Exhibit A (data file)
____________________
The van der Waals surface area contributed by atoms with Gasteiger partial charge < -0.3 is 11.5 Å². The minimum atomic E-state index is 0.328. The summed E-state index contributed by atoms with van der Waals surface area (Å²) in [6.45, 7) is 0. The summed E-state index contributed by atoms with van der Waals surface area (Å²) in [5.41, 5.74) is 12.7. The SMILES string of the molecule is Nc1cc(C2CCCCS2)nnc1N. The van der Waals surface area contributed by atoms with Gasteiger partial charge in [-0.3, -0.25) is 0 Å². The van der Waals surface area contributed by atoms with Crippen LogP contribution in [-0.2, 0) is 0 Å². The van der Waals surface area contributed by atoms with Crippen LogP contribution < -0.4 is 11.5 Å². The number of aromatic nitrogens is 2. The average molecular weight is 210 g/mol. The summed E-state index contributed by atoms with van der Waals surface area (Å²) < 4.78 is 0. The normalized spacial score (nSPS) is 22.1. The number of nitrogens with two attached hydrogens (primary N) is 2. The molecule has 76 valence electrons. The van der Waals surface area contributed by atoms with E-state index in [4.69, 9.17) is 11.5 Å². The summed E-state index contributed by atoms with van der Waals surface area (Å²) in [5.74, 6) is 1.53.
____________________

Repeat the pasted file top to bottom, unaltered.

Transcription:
The van der Waals surface area contributed by atoms with Gasteiger partial charge < -0.3 is 11.5 Å². The minimum atomic E-state index is 0.328. The summed E-state index contributed by atoms with van der Waals surface area (Å²) in [6.45, 7) is 0. The summed E-state index contributed by atoms with van der Waals surface area (Å²) in [5.41, 5.74) is 12.7. The SMILES string of the molecule is Nc1cc(C2CCCCS2)nnc1N. The van der Waals surface area contributed by atoms with Gasteiger partial charge in [-0.3, -0.25) is 0 Å². The van der Waals surface area contributed by atoms with Crippen LogP contribution in [-0.2, 0) is 0 Å². The van der Waals surface area contributed by atoms with Crippen LogP contribution < -0.4 is 11.5 Å². The number of aromatic nitrogens is 2. The average molecular weight is 210 g/mol. The summed E-state index contributed by atoms with van der Waals surface area (Å²) < 4.78 is 0. The normalized spacial score (nSPS) is 22.1. The number of nitrogens with two attached hydrogens (primary N) is 2. The molecule has 76 valence electrons. The van der Waals surface area contributed by atoms with E-state index in [4.69, 9.17) is 11.5 Å². The summed E-state index contributed by atoms with van der Waals surface area (Å²) in [5.74, 6) is 1.53.